Every culture and organization has rules. Spoken and unspoken, these rules provide safety, security, and a roadmap through which everybody walks.
Leaders are keepers of culture. They know that great team cultures require deliberate effort. Teams will work better with one another, they’ll go above and beyond the call of duty, they’ll invest themselves personally, and they’ll own their wins and their losses more honestly when they are a part of a healthy environment.
Taking time to visit other churches in your area or across the country is a great way to grow in your leadership. I love seeing a church in action and I always come away with pages of notes about things I want to do differently or consider for my church. Whether it’s a small church or a “brand-name mega church,” many leaders use these visits as a chance to grow and learn.
I know. I know. The title of this article sounds offensive. Before you judge me too harshly, please hear me out. First, I’ve been guilty of uttering most of these things at some point in my life. I’m not pointing these phrases out with a crooked finger saying, “You’re bad!” I’m writing from the perspective of one who is growing in these areas myself. Second, let me explain exactly what I mean.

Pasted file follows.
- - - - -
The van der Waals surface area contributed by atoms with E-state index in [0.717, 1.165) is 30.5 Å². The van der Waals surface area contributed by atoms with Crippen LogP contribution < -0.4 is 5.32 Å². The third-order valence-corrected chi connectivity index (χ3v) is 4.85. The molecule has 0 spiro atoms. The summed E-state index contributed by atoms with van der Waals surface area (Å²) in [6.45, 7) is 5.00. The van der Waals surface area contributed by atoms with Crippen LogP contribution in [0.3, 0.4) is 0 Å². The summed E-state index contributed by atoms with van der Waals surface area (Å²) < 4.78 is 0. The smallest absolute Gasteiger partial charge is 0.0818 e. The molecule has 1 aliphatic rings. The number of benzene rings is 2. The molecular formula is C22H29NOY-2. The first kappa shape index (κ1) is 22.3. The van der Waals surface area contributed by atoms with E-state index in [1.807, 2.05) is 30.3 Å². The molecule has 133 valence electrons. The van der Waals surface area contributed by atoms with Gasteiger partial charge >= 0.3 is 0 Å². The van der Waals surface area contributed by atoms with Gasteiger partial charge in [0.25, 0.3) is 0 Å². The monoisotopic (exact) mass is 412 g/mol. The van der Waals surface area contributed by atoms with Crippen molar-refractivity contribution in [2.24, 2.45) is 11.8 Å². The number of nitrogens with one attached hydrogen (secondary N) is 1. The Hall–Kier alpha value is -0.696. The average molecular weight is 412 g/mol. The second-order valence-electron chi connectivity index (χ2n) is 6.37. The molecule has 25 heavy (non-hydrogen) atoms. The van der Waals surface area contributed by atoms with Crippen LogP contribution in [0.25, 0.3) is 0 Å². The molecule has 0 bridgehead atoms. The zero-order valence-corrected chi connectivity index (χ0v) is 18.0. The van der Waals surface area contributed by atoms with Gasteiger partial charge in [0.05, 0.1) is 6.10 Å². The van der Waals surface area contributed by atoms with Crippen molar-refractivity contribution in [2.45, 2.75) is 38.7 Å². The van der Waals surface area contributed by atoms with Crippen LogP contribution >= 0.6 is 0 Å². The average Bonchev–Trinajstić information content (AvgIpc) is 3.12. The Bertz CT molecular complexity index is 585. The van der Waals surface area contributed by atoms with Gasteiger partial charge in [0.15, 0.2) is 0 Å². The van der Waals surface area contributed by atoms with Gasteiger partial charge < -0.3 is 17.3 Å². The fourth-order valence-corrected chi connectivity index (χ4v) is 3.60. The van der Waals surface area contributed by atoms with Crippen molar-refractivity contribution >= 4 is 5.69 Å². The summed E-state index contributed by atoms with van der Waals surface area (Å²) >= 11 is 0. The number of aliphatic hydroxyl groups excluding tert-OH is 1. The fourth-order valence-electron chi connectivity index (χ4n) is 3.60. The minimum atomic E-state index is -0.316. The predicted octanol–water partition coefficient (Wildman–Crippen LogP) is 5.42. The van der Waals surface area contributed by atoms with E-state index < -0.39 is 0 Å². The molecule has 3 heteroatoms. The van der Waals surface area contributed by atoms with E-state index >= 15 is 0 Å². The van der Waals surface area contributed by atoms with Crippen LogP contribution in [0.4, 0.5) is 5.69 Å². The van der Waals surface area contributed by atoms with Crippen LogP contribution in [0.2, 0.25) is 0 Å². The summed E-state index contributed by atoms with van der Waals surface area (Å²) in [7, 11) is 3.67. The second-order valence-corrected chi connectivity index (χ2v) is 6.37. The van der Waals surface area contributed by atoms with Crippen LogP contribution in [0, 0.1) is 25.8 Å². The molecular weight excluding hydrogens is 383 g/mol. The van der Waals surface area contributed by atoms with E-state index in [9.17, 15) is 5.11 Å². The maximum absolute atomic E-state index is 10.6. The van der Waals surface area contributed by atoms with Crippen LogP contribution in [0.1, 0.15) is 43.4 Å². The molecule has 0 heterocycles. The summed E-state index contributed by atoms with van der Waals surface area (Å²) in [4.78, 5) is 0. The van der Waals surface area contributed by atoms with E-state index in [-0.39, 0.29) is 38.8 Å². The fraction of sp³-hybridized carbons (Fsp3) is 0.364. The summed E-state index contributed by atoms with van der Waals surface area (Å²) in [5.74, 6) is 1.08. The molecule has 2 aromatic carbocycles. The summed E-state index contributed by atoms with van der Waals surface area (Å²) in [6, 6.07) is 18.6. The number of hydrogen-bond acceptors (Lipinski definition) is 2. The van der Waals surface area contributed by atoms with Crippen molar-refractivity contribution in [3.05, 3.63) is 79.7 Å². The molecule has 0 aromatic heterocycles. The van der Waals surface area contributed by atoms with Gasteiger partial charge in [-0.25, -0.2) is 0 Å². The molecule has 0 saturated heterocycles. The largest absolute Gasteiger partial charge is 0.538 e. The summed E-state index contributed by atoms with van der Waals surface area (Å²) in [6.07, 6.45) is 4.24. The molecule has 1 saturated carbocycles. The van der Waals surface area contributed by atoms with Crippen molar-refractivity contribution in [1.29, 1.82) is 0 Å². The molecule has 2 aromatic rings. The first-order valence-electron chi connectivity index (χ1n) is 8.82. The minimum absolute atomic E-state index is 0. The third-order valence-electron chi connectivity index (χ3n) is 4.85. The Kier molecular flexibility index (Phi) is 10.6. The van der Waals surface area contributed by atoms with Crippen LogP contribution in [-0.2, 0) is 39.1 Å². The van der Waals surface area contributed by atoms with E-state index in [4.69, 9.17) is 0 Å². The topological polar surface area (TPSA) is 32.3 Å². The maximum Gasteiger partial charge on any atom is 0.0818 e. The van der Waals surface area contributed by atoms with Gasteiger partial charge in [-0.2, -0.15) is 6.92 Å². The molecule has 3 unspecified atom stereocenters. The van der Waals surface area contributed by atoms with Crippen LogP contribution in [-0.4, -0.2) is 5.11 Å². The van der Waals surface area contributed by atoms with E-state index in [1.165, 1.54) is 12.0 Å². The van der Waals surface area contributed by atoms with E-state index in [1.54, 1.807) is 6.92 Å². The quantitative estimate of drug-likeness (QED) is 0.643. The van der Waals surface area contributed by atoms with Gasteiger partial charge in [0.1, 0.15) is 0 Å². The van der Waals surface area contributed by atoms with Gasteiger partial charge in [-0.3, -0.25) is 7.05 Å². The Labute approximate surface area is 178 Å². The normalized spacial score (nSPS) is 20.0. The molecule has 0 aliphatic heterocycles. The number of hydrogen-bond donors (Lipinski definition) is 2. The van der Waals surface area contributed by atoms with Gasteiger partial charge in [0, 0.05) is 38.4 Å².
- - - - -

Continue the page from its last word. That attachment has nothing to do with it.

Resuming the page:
Have you ever noticed that of the 10 Commandments, God gives the largest description to one? Four verses devoted to explaining to this one commandment and I think it's possibly the most violated commandment in our culture. What is it?
The Churchteams family would like to wish you all a wonderful Christmas. We want to thank pastors and church leaders for allowing us to partner with you in ministry. It is our great privilege to serve you and help you accomplish your mission. May the Lord bless you as this year draws to a close and as a new year begins.